- Shakespeare's Richard III, in the last act, strikes the messenger before he even finishes his sentence about his enemy the Duke of Buckingham, crying, "Till you bring better news!" It turns out that the news is that Buckingham has surrendered. The scene shows that Richard is beginning to crack up under his confident facade. At least when the messenger finishes delivering his message, Richard apologizes to the man and gives him some money to make it up to him. And it's worth pointing out that the messenger was actually the third messenger in a row to come to Richard with news and the first two had been all bad.
- In Antony and Cleopatra, a messenger has to tell Cleopatra that Antony has remarried. She is not happy.
- An earlier scene has a messenger that lampshades this trope and foreshadows the beating that Cleopatra would give.
- This is the entire purpose of messengers in classical tragedy. And they're usually Spear Carriers, to boot. Sometimes they can be upgraded to Bit Characters.
- Subverted in Caesar and Cleopatra, where the garrison of a border post receives a bearer of evil tidings with much fuss and honour. A Persian mercenary expresses surprise at this, and his commander explains:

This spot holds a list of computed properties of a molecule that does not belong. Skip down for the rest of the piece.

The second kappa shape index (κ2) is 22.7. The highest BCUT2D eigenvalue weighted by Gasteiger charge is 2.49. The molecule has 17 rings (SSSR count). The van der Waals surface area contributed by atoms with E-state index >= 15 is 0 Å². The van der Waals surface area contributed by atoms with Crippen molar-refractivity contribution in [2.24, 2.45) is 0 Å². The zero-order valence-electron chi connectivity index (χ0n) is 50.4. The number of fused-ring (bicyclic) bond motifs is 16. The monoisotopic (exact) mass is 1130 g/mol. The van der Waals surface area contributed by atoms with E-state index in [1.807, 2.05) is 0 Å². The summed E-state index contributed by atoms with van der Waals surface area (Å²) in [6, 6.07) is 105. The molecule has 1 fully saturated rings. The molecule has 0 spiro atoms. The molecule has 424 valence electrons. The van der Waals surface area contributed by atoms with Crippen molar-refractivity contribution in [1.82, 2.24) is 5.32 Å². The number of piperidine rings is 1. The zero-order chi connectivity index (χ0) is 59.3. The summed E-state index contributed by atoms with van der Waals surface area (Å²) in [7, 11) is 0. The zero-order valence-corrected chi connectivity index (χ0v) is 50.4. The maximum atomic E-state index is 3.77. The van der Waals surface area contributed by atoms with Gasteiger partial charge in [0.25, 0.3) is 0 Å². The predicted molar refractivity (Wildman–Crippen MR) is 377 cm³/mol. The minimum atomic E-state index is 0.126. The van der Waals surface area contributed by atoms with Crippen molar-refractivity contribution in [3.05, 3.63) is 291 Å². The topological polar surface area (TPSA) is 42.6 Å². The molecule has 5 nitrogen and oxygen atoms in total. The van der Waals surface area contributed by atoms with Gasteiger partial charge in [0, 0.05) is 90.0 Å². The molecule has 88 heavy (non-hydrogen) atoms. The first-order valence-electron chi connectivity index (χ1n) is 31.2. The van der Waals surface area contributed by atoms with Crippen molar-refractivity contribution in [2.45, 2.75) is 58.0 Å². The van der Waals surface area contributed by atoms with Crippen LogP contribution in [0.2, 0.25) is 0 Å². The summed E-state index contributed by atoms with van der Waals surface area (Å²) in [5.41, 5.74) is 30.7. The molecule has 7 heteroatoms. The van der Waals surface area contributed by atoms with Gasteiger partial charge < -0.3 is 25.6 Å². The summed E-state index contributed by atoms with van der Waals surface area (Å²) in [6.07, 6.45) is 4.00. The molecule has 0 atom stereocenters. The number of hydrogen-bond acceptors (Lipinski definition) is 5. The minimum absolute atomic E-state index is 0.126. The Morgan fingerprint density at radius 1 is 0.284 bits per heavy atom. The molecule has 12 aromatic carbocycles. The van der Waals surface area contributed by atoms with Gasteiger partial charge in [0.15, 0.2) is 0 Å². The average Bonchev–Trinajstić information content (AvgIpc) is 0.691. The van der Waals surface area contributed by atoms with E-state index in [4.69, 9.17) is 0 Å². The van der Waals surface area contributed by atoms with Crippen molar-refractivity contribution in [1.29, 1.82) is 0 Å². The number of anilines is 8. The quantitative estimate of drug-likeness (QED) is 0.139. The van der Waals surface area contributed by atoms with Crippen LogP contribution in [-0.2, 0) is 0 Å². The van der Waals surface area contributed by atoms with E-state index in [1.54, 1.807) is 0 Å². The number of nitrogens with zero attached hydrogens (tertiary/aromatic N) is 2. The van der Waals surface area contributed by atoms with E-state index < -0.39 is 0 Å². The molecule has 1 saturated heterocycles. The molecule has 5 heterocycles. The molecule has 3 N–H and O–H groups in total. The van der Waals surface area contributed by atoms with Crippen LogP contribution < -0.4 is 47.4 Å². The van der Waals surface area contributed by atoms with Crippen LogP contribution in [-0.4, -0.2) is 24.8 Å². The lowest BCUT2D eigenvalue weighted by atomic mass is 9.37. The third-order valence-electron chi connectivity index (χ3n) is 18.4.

Belzanor: O barbarous Persian, hear my instruction. In Egypt the bearer of good tidings is sacrificed to the gods as a thank offering; but no god will accept the blood of the messenger of evil. When we have good tidings, we are careful to send them in the mouth of the cheapest slave we can find. Evil tidings are borne by young noblemen who desire to bring themselves into notice.
- A slightly bizarre example occurs in Goethe's Faust, where Mephisto informs a widow: "Ihr Mann ist tot, und läßt Sie grüßen" ("Your husband is dead and sends his regards").
- The Courier in 1776 exists solely to deliver despondent and doom-laden dispatches from George Washington to Congress... and to sing a Tear Jerker song about how his best friend died alone at Lexington and Concord.
- Henry the Tenth (Part Seven), a coarse-acting play by Michael Green, has a Running Gag involving a herald who gets beaten up every time he does this.
- In Euripides' The Trojan Women Talthybius, Agamemnon's herald and friend, always appears to deliver some brand new misfortune... like that all of the women are being divided up and given to different Greek heroes, or that Cassandra will be given to Agamemnon and Hecuba to Odysseus. Or even worse, he delivers to Andromache news of the Greeks plan to kill her son.
- In J.B., a pair of unnamed Messengers report the successive deaths of Job's children in Scenes Three through Six, with their occupations varying from scene to scene. They agree in each case that the Second Messenger was the sole witness to their demise ("I only am escaped alone to tell thee..."), but he is always the less articulate of the two.